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Category: People life

Penfold: moving great people around since 2001.

Connecting with brilliant people rocks my world. And to that end, I have the best job on the planet; I am tasked with finding the best possible people to join our brilliant (and growing) business here at Shazam.

I have taken great delight in helping great businesses find great people (and brilliant people to find brilliant businesses) over the years and now lead a team of fantastic Recruiters in the UK, dedicated to building Shazam the best possible team.

That time when I learnt the power of receiving feedback authentically

When I said I made it my mission to get better at giving authentic feedback in my last post, what I didn’t tell you was that I ended up with a two for one deal; by learning how to give feedback well it made me consider how well I was receiving feedback, which honestly had some room for improvement. Wowch.

This was quite some revelation and one I became determined to work on. Receiving feedback well is an essential piece of the self awareness puzzle; if we aren’t open to receiving it, even when it hurts a little, we are essentially living in an echo chamber.

How you receive feedback can vary wildly according what kind of person you are, and quite honestly, the degree to which you care what other people think.

There are different kinds of innate reactions to feedback and these are often reactions that we can’t help. What we can do however, is to get better at creating the space in the moment to control what our response is. That doesn’t mean the reaction goes, it just means that we are able to rationalise it and behave a little more graciously (hopefully) when it really counts.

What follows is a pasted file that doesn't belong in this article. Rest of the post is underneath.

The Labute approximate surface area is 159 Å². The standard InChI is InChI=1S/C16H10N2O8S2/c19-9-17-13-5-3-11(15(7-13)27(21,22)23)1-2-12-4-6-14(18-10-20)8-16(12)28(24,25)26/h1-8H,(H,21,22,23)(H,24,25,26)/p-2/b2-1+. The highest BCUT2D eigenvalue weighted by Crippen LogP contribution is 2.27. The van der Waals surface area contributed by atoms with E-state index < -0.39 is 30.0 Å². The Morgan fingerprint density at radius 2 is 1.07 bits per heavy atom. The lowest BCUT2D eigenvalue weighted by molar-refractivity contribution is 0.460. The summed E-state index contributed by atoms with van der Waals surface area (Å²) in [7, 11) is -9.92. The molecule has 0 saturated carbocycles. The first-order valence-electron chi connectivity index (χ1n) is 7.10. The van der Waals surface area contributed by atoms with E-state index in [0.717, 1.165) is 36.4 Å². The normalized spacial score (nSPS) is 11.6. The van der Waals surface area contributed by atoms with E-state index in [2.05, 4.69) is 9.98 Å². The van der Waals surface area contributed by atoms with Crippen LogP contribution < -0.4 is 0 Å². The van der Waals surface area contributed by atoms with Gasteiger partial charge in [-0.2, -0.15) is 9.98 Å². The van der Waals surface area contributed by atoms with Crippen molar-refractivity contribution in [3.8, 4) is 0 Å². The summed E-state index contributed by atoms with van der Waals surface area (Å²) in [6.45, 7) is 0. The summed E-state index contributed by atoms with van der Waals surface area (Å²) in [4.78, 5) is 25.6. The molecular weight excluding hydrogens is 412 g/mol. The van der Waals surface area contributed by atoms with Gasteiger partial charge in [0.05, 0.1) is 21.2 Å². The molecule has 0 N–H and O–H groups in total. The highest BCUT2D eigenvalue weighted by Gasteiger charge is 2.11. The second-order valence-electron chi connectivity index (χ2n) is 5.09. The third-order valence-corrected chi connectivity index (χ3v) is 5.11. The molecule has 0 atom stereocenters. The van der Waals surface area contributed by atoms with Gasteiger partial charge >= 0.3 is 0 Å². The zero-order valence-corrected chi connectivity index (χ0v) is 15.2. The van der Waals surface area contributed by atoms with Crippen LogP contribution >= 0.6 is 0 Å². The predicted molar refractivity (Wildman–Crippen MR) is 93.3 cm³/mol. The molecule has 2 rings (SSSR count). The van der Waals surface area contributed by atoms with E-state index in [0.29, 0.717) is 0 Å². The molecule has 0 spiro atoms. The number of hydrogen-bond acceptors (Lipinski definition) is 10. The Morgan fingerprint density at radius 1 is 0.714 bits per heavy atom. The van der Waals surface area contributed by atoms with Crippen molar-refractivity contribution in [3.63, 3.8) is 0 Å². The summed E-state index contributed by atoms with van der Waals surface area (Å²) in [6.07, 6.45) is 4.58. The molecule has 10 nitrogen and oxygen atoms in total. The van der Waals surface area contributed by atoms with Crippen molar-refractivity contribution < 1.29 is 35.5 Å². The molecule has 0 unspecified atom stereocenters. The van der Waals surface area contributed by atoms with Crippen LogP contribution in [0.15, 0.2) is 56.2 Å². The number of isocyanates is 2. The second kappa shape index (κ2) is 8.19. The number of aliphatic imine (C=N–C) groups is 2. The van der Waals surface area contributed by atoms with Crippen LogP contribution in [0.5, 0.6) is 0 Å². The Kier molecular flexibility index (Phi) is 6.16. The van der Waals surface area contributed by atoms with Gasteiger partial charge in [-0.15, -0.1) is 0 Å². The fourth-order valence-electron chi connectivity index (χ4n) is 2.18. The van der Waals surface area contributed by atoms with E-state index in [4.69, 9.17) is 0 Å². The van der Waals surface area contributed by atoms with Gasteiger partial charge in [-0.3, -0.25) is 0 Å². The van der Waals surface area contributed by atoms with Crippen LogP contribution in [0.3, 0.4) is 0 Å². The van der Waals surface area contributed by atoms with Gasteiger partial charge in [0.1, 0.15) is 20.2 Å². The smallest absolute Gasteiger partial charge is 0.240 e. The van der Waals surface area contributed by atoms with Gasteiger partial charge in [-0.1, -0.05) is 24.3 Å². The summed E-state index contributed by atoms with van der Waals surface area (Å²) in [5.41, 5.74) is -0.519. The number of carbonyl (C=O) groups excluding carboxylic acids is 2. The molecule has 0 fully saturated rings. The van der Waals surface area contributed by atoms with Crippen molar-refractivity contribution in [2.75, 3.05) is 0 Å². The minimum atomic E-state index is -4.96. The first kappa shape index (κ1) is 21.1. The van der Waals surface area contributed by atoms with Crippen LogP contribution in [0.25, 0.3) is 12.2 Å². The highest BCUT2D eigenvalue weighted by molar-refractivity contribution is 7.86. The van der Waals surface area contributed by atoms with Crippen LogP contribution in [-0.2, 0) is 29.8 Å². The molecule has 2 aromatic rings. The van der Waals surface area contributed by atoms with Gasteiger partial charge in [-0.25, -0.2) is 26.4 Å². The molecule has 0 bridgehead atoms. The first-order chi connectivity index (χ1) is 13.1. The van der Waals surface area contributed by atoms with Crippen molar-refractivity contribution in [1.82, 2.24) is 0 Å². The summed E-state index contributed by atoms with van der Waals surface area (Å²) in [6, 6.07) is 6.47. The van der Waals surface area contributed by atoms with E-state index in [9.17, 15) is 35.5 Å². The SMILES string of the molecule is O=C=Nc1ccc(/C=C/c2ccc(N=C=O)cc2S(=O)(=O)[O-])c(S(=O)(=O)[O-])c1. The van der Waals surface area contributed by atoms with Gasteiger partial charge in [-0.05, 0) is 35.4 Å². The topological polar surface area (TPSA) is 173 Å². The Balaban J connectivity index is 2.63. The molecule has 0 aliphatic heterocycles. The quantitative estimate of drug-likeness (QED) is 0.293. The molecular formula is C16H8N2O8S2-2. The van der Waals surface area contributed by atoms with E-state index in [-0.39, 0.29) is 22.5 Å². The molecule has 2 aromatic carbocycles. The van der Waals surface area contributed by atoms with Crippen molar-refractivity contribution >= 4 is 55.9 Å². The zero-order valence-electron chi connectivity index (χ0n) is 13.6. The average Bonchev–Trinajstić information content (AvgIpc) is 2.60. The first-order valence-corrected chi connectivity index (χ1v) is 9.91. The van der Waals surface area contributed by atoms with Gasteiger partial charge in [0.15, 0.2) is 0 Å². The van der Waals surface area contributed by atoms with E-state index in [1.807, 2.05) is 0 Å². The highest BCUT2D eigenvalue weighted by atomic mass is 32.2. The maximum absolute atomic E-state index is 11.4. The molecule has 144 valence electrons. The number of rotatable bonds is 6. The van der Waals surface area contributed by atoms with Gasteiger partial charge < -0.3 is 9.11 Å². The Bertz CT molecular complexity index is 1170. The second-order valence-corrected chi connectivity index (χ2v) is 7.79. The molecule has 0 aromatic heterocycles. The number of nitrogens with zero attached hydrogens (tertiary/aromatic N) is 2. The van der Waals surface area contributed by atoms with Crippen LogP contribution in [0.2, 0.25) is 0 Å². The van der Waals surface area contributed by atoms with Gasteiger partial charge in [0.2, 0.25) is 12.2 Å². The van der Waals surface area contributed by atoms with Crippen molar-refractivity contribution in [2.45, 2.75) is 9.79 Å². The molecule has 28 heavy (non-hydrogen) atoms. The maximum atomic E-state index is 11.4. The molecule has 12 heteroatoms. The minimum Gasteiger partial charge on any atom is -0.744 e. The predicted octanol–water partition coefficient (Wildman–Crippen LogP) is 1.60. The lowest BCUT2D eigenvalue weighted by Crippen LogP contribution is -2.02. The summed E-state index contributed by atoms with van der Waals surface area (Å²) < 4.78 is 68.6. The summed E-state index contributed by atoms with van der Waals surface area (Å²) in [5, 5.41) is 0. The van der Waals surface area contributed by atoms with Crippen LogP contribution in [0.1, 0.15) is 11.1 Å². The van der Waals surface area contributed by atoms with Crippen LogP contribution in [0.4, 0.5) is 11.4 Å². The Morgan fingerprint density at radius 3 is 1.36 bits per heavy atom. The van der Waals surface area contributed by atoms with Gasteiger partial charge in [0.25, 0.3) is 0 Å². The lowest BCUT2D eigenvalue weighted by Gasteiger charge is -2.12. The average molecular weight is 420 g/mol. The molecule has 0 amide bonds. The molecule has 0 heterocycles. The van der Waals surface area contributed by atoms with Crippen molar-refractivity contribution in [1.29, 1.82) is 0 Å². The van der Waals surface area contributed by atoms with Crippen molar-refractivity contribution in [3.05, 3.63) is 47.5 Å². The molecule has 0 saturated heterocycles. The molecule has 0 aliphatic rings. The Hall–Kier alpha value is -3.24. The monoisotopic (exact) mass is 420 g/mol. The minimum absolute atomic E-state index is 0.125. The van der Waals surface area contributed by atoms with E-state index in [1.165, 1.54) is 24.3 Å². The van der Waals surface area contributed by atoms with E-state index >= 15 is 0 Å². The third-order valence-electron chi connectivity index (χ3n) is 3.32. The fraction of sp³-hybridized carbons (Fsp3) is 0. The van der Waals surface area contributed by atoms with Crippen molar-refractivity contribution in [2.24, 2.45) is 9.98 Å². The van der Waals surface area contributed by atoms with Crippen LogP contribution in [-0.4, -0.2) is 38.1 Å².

For the purposes of looking at how we evolve the way we receive this kind of data, I’ve created some personas by way of illustration. It’s worth noting that we can also be at different ends of that spectrum on different days depending on what is going on for us.

Let’s start with the zero f’s operator.

One of life’s lucky devils who gets to live by their own rules, at least in the main. They feel comfortable being just who they are and expressing their opinions – great right? Yes. A lot of the time it’s wonderful, but there’s also a flip side to that level of sureness. It can be at the expense of genuine learning. They can feel so content with their view that they dismiss the views of others without introspection.

Whilst I 100% salute the sureness and champion living by your whole body intelligence first and foremost (all the wisdom you need is all within you; FACT), it’s worth approaching feedback conversations a little differently.

If we think we know best and let ourselves be completely closed to the views of others, we create a myriad of different (and potentially deadly) blind spots. It’s crucial to learn the art of openness, the joy to be found in hearing someone else’s perspective, and then allowing the new data to marinate.

Let’s now consider the other end of the spectrum; the worry wort.

By total reverse this person cares so deeply what people think that they allow themselves to be derailed by even the slightest murmur of critique. They feel it tangibly within their bodies, as they ping into fight or flight response and try to find a way out – or even more insidiously, they take that new data as fact.

Fear and perfectionism can leave this person paralysed in the moment, either sounding super defensive as they try to deal with their emotional reaction to the thing or just glibly nodding and agreeing and quietly questioning internally how on earth the world had allowed them to do this job in the first place, given that they are such a bad person.

This has been me at times. Even if I managed to hold it together outwardly, inside I was mortified. The conversations we have with ourselves are deadly my friends, so you have to put in the work to make sure that your inner dialogue is a good one.

The happy medium lies somewhere in the middle.

Our happy place is somewhere between those two extremes; where we care enough to learn and grow but we don’t default to taking things personally. When people give us feedback we are able to hear it, control our actions and break it down into actionable learning.

Whilst I was never 100% at one of the extremes, I’ve suffered like most people by the very human characteristics of wanting to do good things, wanting people to think good things about me, wanting to feel like I’m doing my best and wanting to be liked.

Whilst this is a very normal state of affairs, it’s fundamentally flawed as you are eternally seeking external validation. We are all born whole, magnificent beings that have an inner compass that could steer them through anything, yet all too often we have our focus elsewhere.